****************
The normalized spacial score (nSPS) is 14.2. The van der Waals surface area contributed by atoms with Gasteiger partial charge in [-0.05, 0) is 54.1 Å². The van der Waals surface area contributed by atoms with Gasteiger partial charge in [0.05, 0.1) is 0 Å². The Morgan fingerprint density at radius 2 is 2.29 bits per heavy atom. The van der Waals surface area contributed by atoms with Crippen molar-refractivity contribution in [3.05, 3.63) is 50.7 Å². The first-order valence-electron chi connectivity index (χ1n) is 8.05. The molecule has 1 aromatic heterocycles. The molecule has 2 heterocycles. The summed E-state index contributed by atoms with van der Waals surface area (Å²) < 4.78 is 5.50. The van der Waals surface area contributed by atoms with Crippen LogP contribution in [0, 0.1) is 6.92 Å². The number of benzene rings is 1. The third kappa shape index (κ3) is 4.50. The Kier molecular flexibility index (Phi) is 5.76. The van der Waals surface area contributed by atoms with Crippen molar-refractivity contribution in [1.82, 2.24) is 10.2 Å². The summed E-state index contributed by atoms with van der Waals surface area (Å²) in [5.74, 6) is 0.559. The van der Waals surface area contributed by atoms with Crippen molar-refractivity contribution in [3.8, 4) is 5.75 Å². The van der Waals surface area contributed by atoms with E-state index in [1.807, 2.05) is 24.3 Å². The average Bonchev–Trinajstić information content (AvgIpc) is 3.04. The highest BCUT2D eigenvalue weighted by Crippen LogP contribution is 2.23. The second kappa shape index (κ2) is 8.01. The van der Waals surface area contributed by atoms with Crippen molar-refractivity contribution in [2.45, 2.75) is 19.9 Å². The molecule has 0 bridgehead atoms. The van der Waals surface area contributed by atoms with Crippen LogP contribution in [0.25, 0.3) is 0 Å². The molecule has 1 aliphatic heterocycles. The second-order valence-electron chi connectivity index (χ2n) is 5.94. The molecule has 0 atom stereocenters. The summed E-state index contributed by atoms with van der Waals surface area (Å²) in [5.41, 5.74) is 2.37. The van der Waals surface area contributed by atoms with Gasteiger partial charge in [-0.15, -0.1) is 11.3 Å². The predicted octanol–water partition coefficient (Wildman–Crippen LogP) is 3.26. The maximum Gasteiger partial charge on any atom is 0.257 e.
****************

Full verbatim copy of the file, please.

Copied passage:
The normalized spacial score (nSPS) is 14.2. The van der Waals surface area contributed by atoms with Gasteiger partial charge in [-0.05, 0) is 54.1 Å². The van der Waals surface area contributed by atoms with Gasteiger partial charge in [0.05, 0.1) is 0 Å². The Morgan fingerprint density at radius 2 is 2.29 bits per heavy atom. The van der Waals surface area contributed by atoms with Crippen molar-refractivity contribution in [3.05, 3.63) is 50.7 Å². The first-order valence-electron chi connectivity index (χ1n) is 8.05. The molecule has 1 aromatic heterocycles. The molecule has 2 heterocycles. The summed E-state index contributed by atoms with van der Waals surface area (Å²) < 4.78 is 5.50. The van der Waals surface area contributed by atoms with Crippen LogP contribution in [0, 0.1) is 6.92 Å². The number of benzene rings is 1. The third kappa shape index (κ3) is 4.50. The Kier molecular flexibility index (Phi) is 5.76. The van der Waals surface area contributed by atoms with Crippen molar-refractivity contribution in [1.82, 2.24) is 10.2 Å². The summed E-state index contributed by atoms with van der Waals surface area (Å²) in [5.74, 6) is 0.559. The van der Waals surface area contributed by atoms with Crippen molar-refractivity contribution in [3.8, 4) is 5.75 Å². The van der Waals surface area contributed by atoms with E-state index in [1.807, 2.05) is 24.3 Å². The average Bonchev–Trinajstić information content (AvgIpc) is 3.04. The highest BCUT2D eigenvalue weighted by Crippen LogP contribution is 2.23. The second kappa shape index (κ2) is 8.01. The van der Waals surface area contributed by atoms with Crippen molar-refractivity contribution in [2.45, 2.75) is 19.9 Å². The molecule has 0 bridgehead atoms. The van der Waals surface area contributed by atoms with Crippen LogP contribution in [0.25, 0.3) is 0 Å². The molecule has 1 aliphatic heterocycles. The second-order valence-electron chi connectivity index (χ2n) is 5.94. The molecule has 0 atom stereocenters. The summed E-state index contributed by atoms with van der Waals surface area (Å²) in [5.41, 5.74) is 2.37. The van der Waals surface area contributed by atoms with Gasteiger partial charge in [-0.15, -0.1) is 11.3 Å². The predicted octanol–water partition coefficient (Wildman–Crippen LogP) is 3.26. The maximum Gasteiger partial charge on any atom is 0.257 e.